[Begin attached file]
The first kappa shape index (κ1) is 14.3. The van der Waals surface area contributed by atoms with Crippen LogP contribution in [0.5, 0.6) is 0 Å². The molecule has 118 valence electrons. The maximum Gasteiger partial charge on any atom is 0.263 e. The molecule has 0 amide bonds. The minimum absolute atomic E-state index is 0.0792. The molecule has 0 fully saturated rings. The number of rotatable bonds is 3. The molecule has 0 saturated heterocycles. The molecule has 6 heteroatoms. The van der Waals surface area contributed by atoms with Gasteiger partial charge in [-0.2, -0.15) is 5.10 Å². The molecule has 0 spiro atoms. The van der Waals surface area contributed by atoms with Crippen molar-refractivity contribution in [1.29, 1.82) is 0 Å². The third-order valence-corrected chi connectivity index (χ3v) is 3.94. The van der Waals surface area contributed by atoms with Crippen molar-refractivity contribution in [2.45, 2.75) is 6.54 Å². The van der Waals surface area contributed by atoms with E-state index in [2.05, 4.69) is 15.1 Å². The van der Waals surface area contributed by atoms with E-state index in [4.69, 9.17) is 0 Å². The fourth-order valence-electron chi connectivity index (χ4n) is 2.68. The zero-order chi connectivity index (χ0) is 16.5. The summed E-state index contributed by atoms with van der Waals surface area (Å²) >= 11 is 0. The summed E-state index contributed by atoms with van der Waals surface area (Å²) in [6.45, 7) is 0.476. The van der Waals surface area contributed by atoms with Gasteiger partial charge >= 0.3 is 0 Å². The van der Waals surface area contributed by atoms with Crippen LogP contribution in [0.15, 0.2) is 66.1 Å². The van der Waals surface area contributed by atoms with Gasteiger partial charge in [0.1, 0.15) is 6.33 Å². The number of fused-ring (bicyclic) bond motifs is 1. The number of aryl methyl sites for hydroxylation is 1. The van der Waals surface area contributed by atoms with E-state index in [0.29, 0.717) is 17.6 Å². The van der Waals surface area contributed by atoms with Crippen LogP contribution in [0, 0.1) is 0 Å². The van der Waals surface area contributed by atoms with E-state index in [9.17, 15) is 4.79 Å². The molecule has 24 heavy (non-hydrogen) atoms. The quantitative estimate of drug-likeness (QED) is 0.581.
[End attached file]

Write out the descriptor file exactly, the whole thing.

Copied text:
The first kappa shape index (κ1) is 14.3. The van der Waals surface area contributed by atoms with Crippen LogP contribution in [0.5, 0.6) is 0 Å². The molecule has 118 valence electrons. The maximum Gasteiger partial charge on any atom is 0.263 e. The molecule has 0 amide bonds. The minimum absolute atomic E-state index is 0.0792. The molecule has 0 fully saturated rings. The number of rotatable bonds is 3. The molecule has 0 saturated heterocycles. The molecule has 6 heteroatoms. The van der Waals surface area contributed by atoms with Gasteiger partial charge in [-0.2, -0.15) is 5.10 Å². The molecule has 0 spiro atoms. The van der Waals surface area contributed by atoms with Crippen molar-refractivity contribution in [1.29, 1.82) is 0 Å². The third-order valence-corrected chi connectivity index (χ3v) is 3.94. The van der Waals surface area contributed by atoms with Crippen molar-refractivity contribution in [2.45, 2.75) is 6.54 Å². The van der Waals surface area contributed by atoms with E-state index in [2.05, 4.69) is 15.1 Å². The van der Waals surface area contributed by atoms with E-state index in [4.69, 9.17) is 0 Å². The fourth-order valence-electron chi connectivity index (χ4n) is 2.68. The zero-order chi connectivity index (χ0) is 16.5. The summed E-state index contributed by atoms with van der Waals surface area (Å²) >= 11 is 0. The summed E-state index contributed by atoms with van der Waals surface area (Å²) in [6.45, 7) is 0.476. The van der Waals surface area contributed by atoms with Gasteiger partial charge >= 0.3 is 0 Å². The van der Waals surface area contributed by atoms with Crippen LogP contribution in [0.15, 0.2) is 66.1 Å². The van der Waals surface area contributed by atoms with Gasteiger partial charge in [0.1, 0.15) is 6.33 Å². The number of fused-ring (bicyclic) bond motifs is 1. The number of aryl methyl sites for hydroxylation is 1. The van der Waals surface area contributed by atoms with E-state index in [0.29, 0.717) is 17.6 Å². The van der Waals surface area contributed by atoms with Crippen LogP contribution in [0, 0.1) is 0 Å². The van der Waals surface area contributed by atoms with E-state index in [9.17, 15) is 4.79 Å². The molecule has 24 heavy (non-hydrogen) atoms. The quantitative estimate of drug-likeness (QED) is 0.581.